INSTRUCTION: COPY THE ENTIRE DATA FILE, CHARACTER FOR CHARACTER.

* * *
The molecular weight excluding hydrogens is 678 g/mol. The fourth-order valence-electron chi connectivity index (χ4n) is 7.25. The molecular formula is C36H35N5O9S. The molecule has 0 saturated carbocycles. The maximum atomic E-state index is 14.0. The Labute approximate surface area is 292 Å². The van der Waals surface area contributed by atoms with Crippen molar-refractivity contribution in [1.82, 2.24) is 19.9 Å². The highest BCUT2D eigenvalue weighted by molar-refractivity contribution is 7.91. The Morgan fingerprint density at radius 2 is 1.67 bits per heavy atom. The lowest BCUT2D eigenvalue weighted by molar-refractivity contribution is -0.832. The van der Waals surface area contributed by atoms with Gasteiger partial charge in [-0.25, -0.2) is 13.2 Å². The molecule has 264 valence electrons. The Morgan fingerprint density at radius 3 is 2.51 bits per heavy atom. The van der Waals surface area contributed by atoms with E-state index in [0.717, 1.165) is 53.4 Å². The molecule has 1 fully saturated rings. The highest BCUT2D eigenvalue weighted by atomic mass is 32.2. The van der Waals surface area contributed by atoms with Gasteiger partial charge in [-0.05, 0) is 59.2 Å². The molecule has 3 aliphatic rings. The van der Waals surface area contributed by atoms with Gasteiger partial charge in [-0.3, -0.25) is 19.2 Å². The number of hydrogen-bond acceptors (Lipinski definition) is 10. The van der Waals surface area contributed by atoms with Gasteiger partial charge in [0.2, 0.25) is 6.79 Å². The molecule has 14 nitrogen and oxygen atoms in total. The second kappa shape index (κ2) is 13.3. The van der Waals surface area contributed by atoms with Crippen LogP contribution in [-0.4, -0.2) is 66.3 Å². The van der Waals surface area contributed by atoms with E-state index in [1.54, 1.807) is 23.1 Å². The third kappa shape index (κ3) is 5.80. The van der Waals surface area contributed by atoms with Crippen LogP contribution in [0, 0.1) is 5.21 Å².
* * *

The molecular weight excluding hydrogens is 678 g/mol. The fourth-order valence-electron chi connectivity index (χ4n) is 7.25. The molecular formula is C36H35N5O9S. The molecule has 0 saturated carbocycles. The maximum atomic E-state index is 14.0. The Labute approximate surface area is 292 Å². The van der Waals surface area contributed by atoms with Crippen molar-refractivity contribution in [1.82, 2.24) is 19.9 Å². The highest BCUT2D eigenvalue weighted by molar-refractivity contribution is 7.91. The Morgan fingerprint density at radius 2 is 1.67 bits per heavy atom. The lowest BCUT2D eigenvalue weighted by molar-refractivity contribution is -0.832. The van der Waals surface area contributed by atoms with Gasteiger partial charge in [-0.25, -0.2) is 13.2 Å². The molecule has 264 valence electrons. The Morgan fingerprint density at radius 3 is 2.51 bits per heavy atom. The van der Waals surface area contributed by atoms with E-state index in [0.717, 1.165) is 53.4 Å². The molecule has 1 fully saturated rings. The highest BCUT2D eigenvalue weighted by atomic mass is 32.2. The van der Waals surface area contributed by atoms with Gasteiger partial charge in [-0.05, 0) is 59.2 Å². The molecule has 3 aliphatic rings. The van der Waals surface area contributed by atoms with Gasteiger partial charge in [-0.3, -0.25) is 19.2 Å². The number of hydrogen-bond acceptors (Lipinski definition) is 10. The van der Waals surface area contributed by atoms with Gasteiger partial charge in [0.2, 0.25) is 6.79 Å². The molecule has 14 nitrogen and oxygen atoms in total. The second kappa shape index (κ2) is 13.3. The van der Waals surface area contributed by atoms with Crippen LogP contribution in [-0.4, -0.2) is 66.3 Å². The van der Waals surface area contributed by atoms with E-state index in [1.54, 1.807) is 23.1 Å². The third kappa shape index (κ3) is 5.80. The van der Waals surface area contributed by atoms with Crippen LogP contribution in [0, 0.1) is 5.21 Å².